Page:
Game in a nutshell: After an 8-2 road trip, the Nationals returned home to a fired-up crowd and a healthy Ian Desmond, who made his first appearance in nearly a month. There was some early tension in the air when the Mets pounced on Ross Detwiler for two runs in the top of the first and Johan Santana set down the first nine batters he faced. But then the suddenly deep Nationals lineup went on a rampage. The first four batters to step to the plate in the fourth all recorded hits, capped by Morse's grand slam. One inning later, Bryce Harper launched a two-run bomb to pad the lead. Those two extra runs proved important, because Detwiler gave one back in the sixth and Craig Stammen gave one more back in the seventh. No worries, because Drew Storen bounced back from a rough outing in San Francisco to toss a scoreless eighth, and Tyler Clippard finished off the ninth to start this homestand off in impressive fashion and catapult the Nationals to 29 games over the .500 mark.
Hitting highlight: Though Harper's home run might have been a more significant development in the big picture -- perhaps that was the blast the rookie needed to get his season back on track -- how can we not highlight Morse's grand slam? Like so many of his previous blasts, this one was hit to the opposite field, over the out-of-town scoreboard in right-center. Unlike all the previous ones, this one came with the bases loaded, the first grand slam for the Nationals this season. And it sparked another rarity at Nationals Park: a curtain call. Morse lumbered up the dugout steps and offered a double fist pump to the adoring masses, quite a moment for the slugger and the crowd of 34,827.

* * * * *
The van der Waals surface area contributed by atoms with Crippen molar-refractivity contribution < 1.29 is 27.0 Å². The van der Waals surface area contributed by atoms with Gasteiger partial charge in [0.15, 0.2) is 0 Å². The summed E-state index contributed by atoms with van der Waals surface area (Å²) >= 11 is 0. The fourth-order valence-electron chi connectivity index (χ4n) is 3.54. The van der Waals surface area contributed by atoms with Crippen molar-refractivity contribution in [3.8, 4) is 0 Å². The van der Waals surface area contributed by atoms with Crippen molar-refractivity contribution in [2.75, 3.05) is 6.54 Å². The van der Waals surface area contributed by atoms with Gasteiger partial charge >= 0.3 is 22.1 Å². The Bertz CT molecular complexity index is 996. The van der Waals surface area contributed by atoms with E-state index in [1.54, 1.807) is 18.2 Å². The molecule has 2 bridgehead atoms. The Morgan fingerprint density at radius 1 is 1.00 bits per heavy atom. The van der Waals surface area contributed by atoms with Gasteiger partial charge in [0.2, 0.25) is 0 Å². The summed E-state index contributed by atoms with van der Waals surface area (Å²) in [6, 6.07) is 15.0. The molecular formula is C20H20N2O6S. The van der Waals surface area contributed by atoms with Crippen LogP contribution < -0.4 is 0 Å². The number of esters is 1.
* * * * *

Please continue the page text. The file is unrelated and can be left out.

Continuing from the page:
Pitching highlight: Detwiler's evening did not get off to a strong start. He allowed three consecutive, two-out hits in the top of the first, then walked Ronny Cedeno on four pitches to bring pitching coach Steve McCatty out of the dugout for a chat. Whatever McCatty said must've hit home, because Detwiler was extremely effective and efficient after that. He wound up retiring 13 of the last 16 batters he faced on only 62 pitches, though he did give up another run in the top of the sixth. At 84 total pitches, Detwiler could have returned for the seventh, but Davey Johnson decided not to take any chances and pulled his No. 5 starter after that. All in all, it was solid outing for the left-hander, who now sports a 3.25 ERA for the season.
Key stat: Since throwing a 134-pitch no-hitter on June 1, Santana is now 4-7 with a 6.98 ERA over his last 11 starts.
Up next: The series continues with a Saturday night tilt on South Capitol Street. Edwin Jackson faces left-hander Jon Niese at 7:05 p.m.